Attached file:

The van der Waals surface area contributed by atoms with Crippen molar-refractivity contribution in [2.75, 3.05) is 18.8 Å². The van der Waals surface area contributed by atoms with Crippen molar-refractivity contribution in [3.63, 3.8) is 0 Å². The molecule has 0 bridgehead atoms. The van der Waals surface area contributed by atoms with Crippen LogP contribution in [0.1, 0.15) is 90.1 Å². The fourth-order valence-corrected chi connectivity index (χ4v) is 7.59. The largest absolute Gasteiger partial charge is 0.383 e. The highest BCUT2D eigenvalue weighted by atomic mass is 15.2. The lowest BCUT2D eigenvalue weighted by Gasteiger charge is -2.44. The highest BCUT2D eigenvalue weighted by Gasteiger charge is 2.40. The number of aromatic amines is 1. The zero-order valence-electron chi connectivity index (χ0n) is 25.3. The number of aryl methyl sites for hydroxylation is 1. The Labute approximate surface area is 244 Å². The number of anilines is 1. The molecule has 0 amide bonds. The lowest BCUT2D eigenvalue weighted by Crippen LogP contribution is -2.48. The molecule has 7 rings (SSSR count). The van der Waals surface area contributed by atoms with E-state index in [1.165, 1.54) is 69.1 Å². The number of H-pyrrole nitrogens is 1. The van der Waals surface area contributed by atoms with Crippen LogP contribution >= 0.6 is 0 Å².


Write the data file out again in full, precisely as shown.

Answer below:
The van der Waals surface area contributed by atoms with Crippen molar-refractivity contribution in [2.75, 3.05) is 18.8 Å². The van der Waals surface area contributed by atoms with Crippen molar-refractivity contribution in [3.63, 3.8) is 0 Å². The molecule has 0 bridgehead atoms. The van der Waals surface area contributed by atoms with Crippen LogP contribution in [0.1, 0.15) is 90.1 Å². The fourth-order valence-corrected chi connectivity index (χ4v) is 7.59. The largest absolute Gasteiger partial charge is 0.383 e. The highest BCUT2D eigenvalue weighted by atomic mass is 15.2. The lowest BCUT2D eigenvalue weighted by Gasteiger charge is -2.44. The highest BCUT2D eigenvalue weighted by Gasteiger charge is 2.40. The number of aromatic amines is 1. The zero-order valence-electron chi connectivity index (χ0n) is 25.3. The number of aryl methyl sites for hydroxylation is 1. The Labute approximate surface area is 244 Å². The number of anilines is 1. The molecule has 0 amide bonds. The lowest BCUT2D eigenvalue weighted by Crippen LogP contribution is -2.48. The molecule has 7 rings (SSSR count). The van der Waals surface area contributed by atoms with E-state index in [1.165, 1.54) is 69.1 Å². The number of H-pyrrole nitrogens is 1. The van der Waals surface area contributed by atoms with Crippen LogP contribution >= 0.6 is 0 Å².